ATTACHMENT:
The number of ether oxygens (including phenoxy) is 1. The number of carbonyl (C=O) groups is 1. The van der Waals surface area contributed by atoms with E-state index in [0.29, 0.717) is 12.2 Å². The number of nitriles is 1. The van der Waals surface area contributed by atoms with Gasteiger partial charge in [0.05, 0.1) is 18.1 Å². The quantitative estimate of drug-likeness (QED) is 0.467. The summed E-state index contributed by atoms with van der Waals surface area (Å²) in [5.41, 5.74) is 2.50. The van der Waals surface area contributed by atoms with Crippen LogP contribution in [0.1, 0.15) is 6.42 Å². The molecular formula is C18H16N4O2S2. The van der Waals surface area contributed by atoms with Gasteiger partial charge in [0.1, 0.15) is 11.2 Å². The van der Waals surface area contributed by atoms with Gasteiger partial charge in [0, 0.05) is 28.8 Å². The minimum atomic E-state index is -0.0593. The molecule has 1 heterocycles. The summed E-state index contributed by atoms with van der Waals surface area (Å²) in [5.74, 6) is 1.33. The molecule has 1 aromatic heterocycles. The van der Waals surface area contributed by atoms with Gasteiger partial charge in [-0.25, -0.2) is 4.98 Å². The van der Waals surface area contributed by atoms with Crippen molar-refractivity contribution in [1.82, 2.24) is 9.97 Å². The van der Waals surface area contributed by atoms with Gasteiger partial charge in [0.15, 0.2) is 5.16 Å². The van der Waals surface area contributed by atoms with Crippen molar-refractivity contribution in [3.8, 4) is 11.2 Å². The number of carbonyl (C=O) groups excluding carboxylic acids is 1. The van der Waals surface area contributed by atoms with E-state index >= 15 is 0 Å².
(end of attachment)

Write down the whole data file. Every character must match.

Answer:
The number of ether oxygens (including phenoxy) is 1. The number of carbonyl (C=O) groups is 1. The van der Waals surface area contributed by atoms with E-state index in [0.29, 0.717) is 12.2 Å². The number of nitriles is 1. The van der Waals surface area contributed by atoms with Gasteiger partial charge in [0.05, 0.1) is 18.1 Å². The quantitative estimate of drug-likeness (QED) is 0.467. The summed E-state index contributed by atoms with van der Waals surface area (Å²) in [5.41, 5.74) is 2.50. The van der Waals surface area contributed by atoms with Crippen LogP contribution in [0.1, 0.15) is 6.42 Å². The molecular formula is C18H16N4O2S2. The van der Waals surface area contributed by atoms with Gasteiger partial charge in [0.1, 0.15) is 11.2 Å². The van der Waals surface area contributed by atoms with Gasteiger partial charge in [0, 0.05) is 28.8 Å². The minimum atomic E-state index is -0.0593. The molecule has 1 heterocycles. The summed E-state index contributed by atoms with van der Waals surface area (Å²) in [5.74, 6) is 1.33. The molecule has 1 aromatic heterocycles. The van der Waals surface area contributed by atoms with Gasteiger partial charge in [-0.25, -0.2) is 4.98 Å². The van der Waals surface area contributed by atoms with Crippen molar-refractivity contribution in [1.82, 2.24) is 9.97 Å². The van der Waals surface area contributed by atoms with Gasteiger partial charge in [0.15, 0.2) is 5.16 Å². The van der Waals surface area contributed by atoms with Crippen molar-refractivity contribution in [3.8, 4) is 11.2 Å². The number of carbonyl (C=O) groups excluding carboxylic acids is 1. The van der Waals surface area contributed by atoms with E-state index >= 15 is 0 Å².